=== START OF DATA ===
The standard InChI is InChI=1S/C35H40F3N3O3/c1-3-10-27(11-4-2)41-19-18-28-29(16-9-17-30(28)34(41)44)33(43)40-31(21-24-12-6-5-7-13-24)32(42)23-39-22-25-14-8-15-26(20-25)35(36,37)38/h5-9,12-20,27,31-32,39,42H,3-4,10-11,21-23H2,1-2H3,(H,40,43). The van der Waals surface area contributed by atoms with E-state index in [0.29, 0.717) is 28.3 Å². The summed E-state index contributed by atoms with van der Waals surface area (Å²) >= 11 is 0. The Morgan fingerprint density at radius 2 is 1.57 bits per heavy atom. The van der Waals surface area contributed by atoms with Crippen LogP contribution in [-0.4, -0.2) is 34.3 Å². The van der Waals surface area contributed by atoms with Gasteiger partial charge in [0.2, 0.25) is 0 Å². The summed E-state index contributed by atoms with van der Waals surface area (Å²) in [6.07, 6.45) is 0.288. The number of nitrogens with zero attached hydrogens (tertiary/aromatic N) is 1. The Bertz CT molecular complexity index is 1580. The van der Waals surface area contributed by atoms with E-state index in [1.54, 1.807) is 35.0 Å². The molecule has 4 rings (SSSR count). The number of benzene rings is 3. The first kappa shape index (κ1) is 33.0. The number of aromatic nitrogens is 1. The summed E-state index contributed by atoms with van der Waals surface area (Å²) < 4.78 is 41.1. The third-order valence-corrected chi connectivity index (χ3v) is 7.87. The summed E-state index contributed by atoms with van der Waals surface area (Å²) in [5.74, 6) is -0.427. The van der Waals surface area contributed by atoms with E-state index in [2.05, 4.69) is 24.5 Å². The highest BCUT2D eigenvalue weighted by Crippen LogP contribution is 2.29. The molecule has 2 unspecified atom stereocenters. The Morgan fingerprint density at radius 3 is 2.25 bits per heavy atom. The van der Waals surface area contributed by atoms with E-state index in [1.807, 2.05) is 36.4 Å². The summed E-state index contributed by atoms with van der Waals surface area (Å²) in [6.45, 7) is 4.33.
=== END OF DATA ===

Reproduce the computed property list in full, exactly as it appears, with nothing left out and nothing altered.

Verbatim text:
The standard InChI is InChI=1S/C35H40F3N3O3/c1-3-10-27(11-4-2)41-19-18-28-29(16-9-17-30(28)34(41)44)33(43)40-31(21-24-12-6-5-7-13-24)32(42)23-39-22-25-14-8-15-26(20-25)35(36,37)38/h5-9,12-20,27,31-32,39,42H,3-4,10-11,21-23H2,1-2H3,(H,40,43). The van der Waals surface area contributed by atoms with E-state index in [0.29, 0.717) is 28.3 Å². The summed E-state index contributed by atoms with van der Waals surface area (Å²) >= 11 is 0. The Morgan fingerprint density at radius 2 is 1.57 bits per heavy atom. The van der Waals surface area contributed by atoms with Crippen LogP contribution in [-0.4, -0.2) is 34.3 Å². The van der Waals surface area contributed by atoms with Gasteiger partial charge in [0.2, 0.25) is 0 Å². The summed E-state index contributed by atoms with van der Waals surface area (Å²) in [6.07, 6.45) is 0.288. The number of nitrogens with zero attached hydrogens (tertiary/aromatic N) is 1. The Bertz CT molecular complexity index is 1580. The van der Waals surface area contributed by atoms with E-state index in [1.54, 1.807) is 35.0 Å². The molecule has 4 rings (SSSR count). The number of benzene rings is 3. The first kappa shape index (κ1) is 33.0. The number of aromatic nitrogens is 1. The summed E-state index contributed by atoms with van der Waals surface area (Å²) < 4.78 is 41.1. The third-order valence-corrected chi connectivity index (χ3v) is 7.87. The summed E-state index contributed by atoms with van der Waals surface area (Å²) in [5.74, 6) is -0.427. The van der Waals surface area contributed by atoms with E-state index in [2.05, 4.69) is 24.5 Å². The highest BCUT2D eigenvalue weighted by Crippen LogP contribution is 2.29. The molecule has 2 unspecified atom stereocenters. The Morgan fingerprint density at radius 3 is 2.25 bits per heavy atom. The van der Waals surface area contributed by atoms with E-state index in [1.807, 2.05) is 36.4 Å². The summed E-state index contributed by atoms with van der Waals surface area (Å²) in [6.45, 7) is 4.33.